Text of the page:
Other details would need to be worked out, and it might be good to incorporate some term limit provisions into the system, but this is the major reform that I think would be most efficient, fair, and accountable to the members who pay the bills.

Most of these changes would require changes in the NRA’s Charter, and many changes would be needed in the Association’s Bylaws, but it’s pretty clear that the NRA is going to need to adopt a new charter and Bylaws in the near future anyway, and I think this lays out a pretty workable blueprint for a future structure.

The NRA is supposed to be controlled by the members, not a select group that puts themselves in positions of authority and becomes self-perpetuating.

It’s not supposed to be driven by some cult of personality or a group of elitists. None of us is infallible, and we all need someone looking over our shoulder now and then to make sure we’re still on the straight and narrow.

I’m not going to claim that this plan is the only way or even the best way to take the NRA forward, but I do think it would be a good way, and hopefully, it will stimulate some thoughts and discussion to help find the best way.

Please share this with your friends who are NRA members, and add your ideas in the Comments section below.

About Jeff Knox:

Jeff Knox is a second-generation political activist and director of The Firearms Coalition. His father Neal Knox led many of the early gun rights battles for your right to keep and bear arms. Read Neal Knox – The Gun Rights War.

The Firearms Coalition is a loose-knit coalition of individual Second Amendment activists, clubs, and civil rights organizations. Founded by Neal Knox in 1984, the organization provides support to grassroots activists in the form of education, analysis of current issues, and with a historical perspective of the gun rights movement. The Firearms Coalition has offices in Buckeye, Arizona, and Manassas, VA. Visit:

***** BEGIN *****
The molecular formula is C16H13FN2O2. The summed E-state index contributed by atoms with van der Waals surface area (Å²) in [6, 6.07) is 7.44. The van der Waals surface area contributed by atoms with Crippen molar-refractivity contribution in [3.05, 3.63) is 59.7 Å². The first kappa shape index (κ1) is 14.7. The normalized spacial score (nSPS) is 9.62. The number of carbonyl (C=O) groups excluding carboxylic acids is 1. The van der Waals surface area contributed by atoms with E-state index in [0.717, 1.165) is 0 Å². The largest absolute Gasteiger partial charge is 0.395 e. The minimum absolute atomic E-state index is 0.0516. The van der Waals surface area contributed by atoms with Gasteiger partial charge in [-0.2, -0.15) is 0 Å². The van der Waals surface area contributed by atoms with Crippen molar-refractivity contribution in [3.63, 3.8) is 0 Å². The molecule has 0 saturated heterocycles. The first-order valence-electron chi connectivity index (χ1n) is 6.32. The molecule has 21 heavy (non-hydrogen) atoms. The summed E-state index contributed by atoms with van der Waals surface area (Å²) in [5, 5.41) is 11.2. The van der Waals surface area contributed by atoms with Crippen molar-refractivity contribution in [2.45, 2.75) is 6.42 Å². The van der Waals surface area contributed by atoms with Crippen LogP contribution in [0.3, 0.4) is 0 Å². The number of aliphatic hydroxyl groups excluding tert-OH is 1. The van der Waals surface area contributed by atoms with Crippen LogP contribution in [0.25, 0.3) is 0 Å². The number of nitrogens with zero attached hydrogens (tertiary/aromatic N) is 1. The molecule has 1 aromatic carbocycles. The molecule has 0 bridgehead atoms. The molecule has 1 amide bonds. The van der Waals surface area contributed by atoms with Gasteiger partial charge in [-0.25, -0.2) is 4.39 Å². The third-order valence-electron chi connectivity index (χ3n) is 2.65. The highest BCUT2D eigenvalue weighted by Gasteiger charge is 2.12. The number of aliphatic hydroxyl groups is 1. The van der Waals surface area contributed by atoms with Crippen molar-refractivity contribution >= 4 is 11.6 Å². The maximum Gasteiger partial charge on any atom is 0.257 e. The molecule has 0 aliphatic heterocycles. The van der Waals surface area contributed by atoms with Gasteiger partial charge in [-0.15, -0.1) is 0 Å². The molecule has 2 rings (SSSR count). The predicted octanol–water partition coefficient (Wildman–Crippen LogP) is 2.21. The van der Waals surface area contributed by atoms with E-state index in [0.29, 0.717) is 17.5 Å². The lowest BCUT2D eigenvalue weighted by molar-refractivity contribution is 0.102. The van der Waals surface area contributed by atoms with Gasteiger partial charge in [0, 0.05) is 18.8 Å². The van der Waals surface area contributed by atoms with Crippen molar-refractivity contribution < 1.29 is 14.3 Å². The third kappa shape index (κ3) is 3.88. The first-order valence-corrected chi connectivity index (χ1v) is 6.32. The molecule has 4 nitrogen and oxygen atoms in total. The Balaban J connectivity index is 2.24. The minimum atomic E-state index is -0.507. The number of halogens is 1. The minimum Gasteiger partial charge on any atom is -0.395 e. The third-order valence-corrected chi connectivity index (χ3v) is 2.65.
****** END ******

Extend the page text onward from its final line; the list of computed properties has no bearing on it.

Jeff Knox
Jeff Knox
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I see so many similarities between the NRA and the ARRL (American Radio Relay League). The ARRL is like the NRA when it comes to Amateur Radio. Protecting the interests of amateur radio and the frequencies allocated to amateur radio. The hobbies voice in Washington.
*I am not comparing the 2nd amendment to a hobby.
Too many deeply entrenched higher ups mostly concerned with protecting each other. Also like the NRA the ARRL has too many useless giveaways and offers, and pins, and labels, and badges and stickers. Lots of money wasted on things like that.

Charlie Foxtrot

The NRA, though, has perfected the grifting at a whole other level.

The ARRL has at least its entire organizational structure and its bylaws on their Web site: Heck, they even have their 990 tax forms and Board meeting notes on their Web site. The NRA does not do any of that. The NRA purposely hides information from its members! For the grifters, less transparency is preferred.

As for the useless giveaways and offers, and pins, and labels, and badges and stickers, that’s a Boomer thing! A problem that both organizations have.